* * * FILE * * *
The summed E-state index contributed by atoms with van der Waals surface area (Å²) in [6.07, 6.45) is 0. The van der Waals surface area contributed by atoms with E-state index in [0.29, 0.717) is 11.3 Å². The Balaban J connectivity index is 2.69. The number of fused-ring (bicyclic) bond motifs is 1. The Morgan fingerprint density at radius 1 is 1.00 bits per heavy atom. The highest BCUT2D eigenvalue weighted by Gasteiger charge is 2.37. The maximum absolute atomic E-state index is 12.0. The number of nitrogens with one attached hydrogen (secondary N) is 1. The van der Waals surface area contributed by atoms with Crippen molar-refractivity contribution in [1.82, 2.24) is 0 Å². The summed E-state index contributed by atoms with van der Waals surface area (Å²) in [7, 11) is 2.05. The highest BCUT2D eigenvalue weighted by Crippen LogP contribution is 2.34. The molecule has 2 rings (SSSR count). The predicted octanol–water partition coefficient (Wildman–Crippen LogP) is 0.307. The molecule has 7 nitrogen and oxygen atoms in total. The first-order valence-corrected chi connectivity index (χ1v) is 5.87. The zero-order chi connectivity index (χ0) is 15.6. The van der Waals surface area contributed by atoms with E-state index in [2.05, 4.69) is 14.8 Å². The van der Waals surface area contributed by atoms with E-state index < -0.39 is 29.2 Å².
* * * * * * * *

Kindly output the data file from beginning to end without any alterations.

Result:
The summed E-state index contributed by atoms with van der Waals surface area (Å²) in [6.07, 6.45) is 0. The van der Waals surface area contributed by atoms with E-state index in [0.29, 0.717) is 11.3 Å². The Balaban J connectivity index is 2.69. The number of fused-ring (bicyclic) bond motifs is 1. The Morgan fingerprint density at radius 1 is 1.00 bits per heavy atom. The highest BCUT2D eigenvalue weighted by Gasteiger charge is 2.37. The maximum absolute atomic E-state index is 12.0. The number of nitrogens with one attached hydrogen (secondary N) is 1. The van der Waals surface area contributed by atoms with Crippen molar-refractivity contribution in [1.82, 2.24) is 0 Å². The summed E-state index contributed by atoms with van der Waals surface area (Å²) in [7, 11) is 2.05. The highest BCUT2D eigenvalue weighted by Crippen LogP contribution is 2.34. The molecule has 2 rings (SSSR count). The predicted octanol–water partition coefficient (Wildman–Crippen LogP) is 0.307. The molecule has 7 nitrogen and oxygen atoms in total. The first-order valence-corrected chi connectivity index (χ1v) is 5.87. The zero-order chi connectivity index (χ0) is 15.6. The van der Waals surface area contributed by atoms with E-state index in [2.05, 4.69) is 14.8 Å². The van der Waals surface area contributed by atoms with E-state index < -0.39 is 29.2 Å².